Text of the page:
Donal looked around the dinner table and this was all he could see. His wife Susan had excused herself to prepare desserts and almost immediately, the various guests returned to discussing their dietary issues and intolerances. These guests were friends and co-workers of Susan and no excuse Donal put forward could get him out of being there too, however begrudgingly.
Surprisingly, to Donal at least, it was all running smoothly. He initially thought it could only be a disaster given the variety of food issues for which Susan was attempting to cater. In short, there were Stephen and Lydia who avoided gluten, Orla was lactose intolerant, Mark abstained from alcohol due to intolerance and Saoirse was a vegan. Somehow, Susan had managed to negotiate these issues even though it multiplied the stress of hosting. Donal thought it was insensitive of these guests to put that amount of pressure on his wife, yet he made a conscious effort to be civil and hospitable for the evening. It was the least he could do after all that Susan had put into the evening. All was going quite well until Mark turned to Donal asking “So, what food do you have to avoid, Donal?”
Donal simply replied “Oh, nothing particular – just keep it in moderation I suppose,” believing that this was a dignified and respectful response.
“Nothing at all?” Mark prodded further.
“No, not a thing,” answered Donal. “I can just eat, I guess.”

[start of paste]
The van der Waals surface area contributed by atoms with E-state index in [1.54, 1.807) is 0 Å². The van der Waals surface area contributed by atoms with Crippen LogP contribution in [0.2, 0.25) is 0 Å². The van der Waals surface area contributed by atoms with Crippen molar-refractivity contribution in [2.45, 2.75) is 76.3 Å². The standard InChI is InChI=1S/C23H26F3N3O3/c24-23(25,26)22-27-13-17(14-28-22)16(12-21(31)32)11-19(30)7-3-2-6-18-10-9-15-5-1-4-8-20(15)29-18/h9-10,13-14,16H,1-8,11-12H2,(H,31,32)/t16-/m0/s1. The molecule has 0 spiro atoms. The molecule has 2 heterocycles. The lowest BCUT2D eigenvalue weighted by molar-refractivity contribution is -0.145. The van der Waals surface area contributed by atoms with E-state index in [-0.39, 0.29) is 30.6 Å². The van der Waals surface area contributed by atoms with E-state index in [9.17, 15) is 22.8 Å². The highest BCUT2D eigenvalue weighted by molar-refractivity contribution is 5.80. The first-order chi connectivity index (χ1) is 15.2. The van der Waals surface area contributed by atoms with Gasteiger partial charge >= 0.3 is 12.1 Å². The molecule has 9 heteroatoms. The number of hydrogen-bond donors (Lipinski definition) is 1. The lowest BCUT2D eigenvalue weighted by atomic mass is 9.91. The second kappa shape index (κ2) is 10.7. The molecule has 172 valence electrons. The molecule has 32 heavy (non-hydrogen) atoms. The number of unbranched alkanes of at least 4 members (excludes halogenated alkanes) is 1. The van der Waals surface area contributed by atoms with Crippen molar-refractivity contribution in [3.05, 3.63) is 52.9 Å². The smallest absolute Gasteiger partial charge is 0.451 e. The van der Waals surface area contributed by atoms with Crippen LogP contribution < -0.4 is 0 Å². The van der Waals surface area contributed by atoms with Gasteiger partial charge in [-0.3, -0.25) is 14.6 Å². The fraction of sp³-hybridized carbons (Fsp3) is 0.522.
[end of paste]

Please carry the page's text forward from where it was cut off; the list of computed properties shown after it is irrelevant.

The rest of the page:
A brief silence followed in which Donal could almost feel the judgement in the room, in his own home, his words under intense scrutiny. This was only broken by Mark saying, rather dismissively, “Ah, it’s well for some…”
The frostiness of the response could have left icicles hanging in the air (which Donal was certain would have surely given one of these guests a cause for complaint). Some? Donal felt there must be some mistake with that word choice. Some? Are people with no special dietary requirement really a minority of the population? Donal felt like a social outcast, like he was being judged for the tolerant nature of his digestive system. For some reason, something he could only imagine to be biological evolution, Donal was able to digest all kinds of food without irregularity. Would these guests prefer if Donal’s digestion was more discerning, rejecting anything but particular foods in the name of sophistication, building walls and resistance to all other food not meeting this standard? And, making it all so much worse, this judgement was taking place in Donal’s own home. Well, Donal was silent for as long as he could stomach, which was a rather long time given that he had no digestive issues whatsoever. But he could not sit idly by any longer. Donal had heard enough.
“What was that, Donal?” Saoirse asked, only half-hearing Donal due to her unrivaled enjoyment of her own voice.
“Food racists,” Donal repeated, this time with greater conviction. The table fell silent. Donal decided to continue anyway.